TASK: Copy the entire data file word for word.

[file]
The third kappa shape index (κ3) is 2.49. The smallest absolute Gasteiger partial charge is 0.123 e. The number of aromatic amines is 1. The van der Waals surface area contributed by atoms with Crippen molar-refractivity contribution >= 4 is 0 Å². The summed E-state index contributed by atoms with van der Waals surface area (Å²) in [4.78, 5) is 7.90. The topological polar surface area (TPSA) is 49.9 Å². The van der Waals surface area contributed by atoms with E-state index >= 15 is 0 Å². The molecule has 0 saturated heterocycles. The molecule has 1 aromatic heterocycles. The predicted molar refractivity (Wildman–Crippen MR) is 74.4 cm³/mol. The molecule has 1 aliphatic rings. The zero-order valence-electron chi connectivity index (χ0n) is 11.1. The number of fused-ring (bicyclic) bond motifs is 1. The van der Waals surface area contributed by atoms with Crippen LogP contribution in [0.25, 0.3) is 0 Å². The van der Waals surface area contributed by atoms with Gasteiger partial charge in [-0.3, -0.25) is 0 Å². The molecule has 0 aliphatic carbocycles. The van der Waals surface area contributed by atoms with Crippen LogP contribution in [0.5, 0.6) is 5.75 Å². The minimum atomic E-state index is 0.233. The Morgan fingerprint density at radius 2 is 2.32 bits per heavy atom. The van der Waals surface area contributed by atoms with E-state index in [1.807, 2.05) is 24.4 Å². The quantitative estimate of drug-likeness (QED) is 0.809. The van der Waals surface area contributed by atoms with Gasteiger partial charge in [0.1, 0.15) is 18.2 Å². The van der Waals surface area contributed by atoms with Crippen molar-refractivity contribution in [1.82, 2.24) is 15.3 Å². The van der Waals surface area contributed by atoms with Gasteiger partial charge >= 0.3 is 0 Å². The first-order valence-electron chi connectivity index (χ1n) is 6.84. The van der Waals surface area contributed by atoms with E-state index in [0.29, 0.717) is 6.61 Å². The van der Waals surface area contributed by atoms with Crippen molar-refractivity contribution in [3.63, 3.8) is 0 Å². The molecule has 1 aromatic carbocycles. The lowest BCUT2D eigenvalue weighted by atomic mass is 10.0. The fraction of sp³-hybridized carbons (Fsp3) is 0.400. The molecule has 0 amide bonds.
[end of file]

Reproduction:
The third kappa shape index (κ3) is 2.49. The smallest absolute Gasteiger partial charge is 0.123 e. The number of aromatic amines is 1. The van der Waals surface area contributed by atoms with Crippen molar-refractivity contribution >= 4 is 0 Å². The summed E-state index contributed by atoms with van der Waals surface area (Å²) in [4.78, 5) is 7.90. The topological polar surface area (TPSA) is 49.9 Å². The van der Waals surface area contributed by atoms with E-state index >= 15 is 0 Å². The molecule has 0 saturated heterocycles. The molecule has 1 aromatic heterocycles. The predicted molar refractivity (Wildman–Crippen MR) is 74.4 cm³/mol. The molecule has 1 aliphatic rings. The zero-order valence-electron chi connectivity index (χ0n) is 11.1. The number of fused-ring (bicyclic) bond motifs is 1. The van der Waals surface area contributed by atoms with Crippen LogP contribution in [0.25, 0.3) is 0 Å². The van der Waals surface area contributed by atoms with Gasteiger partial charge in [-0.3, -0.25) is 0 Å². The molecule has 0 aliphatic carbocycles. The van der Waals surface area contributed by atoms with Crippen LogP contribution in [0.5, 0.6) is 5.75 Å². The minimum atomic E-state index is 0.233. The Morgan fingerprint density at radius 2 is 2.32 bits per heavy atom. The van der Waals surface area contributed by atoms with E-state index in [1.807, 2.05) is 24.4 Å². The quantitative estimate of drug-likeness (QED) is 0.809. The van der Waals surface area contributed by atoms with Gasteiger partial charge in [0.1, 0.15) is 18.2 Å². The van der Waals surface area contributed by atoms with Crippen molar-refractivity contribution in [1.82, 2.24) is 15.3 Å². The van der Waals surface area contributed by atoms with Gasteiger partial charge >= 0.3 is 0 Å². The first-order valence-electron chi connectivity index (χ1n) is 6.84. The van der Waals surface area contributed by atoms with E-state index in [0.29, 0.717) is 6.61 Å². The van der Waals surface area contributed by atoms with Crippen molar-refractivity contribution in [3.63, 3.8) is 0 Å². The molecule has 1 aromatic carbocycles. The lowest BCUT2D eigenvalue weighted by atomic mass is 10.0. The fraction of sp³-hybridized carbons (Fsp3) is 0.400. The molecule has 0 amide bonds.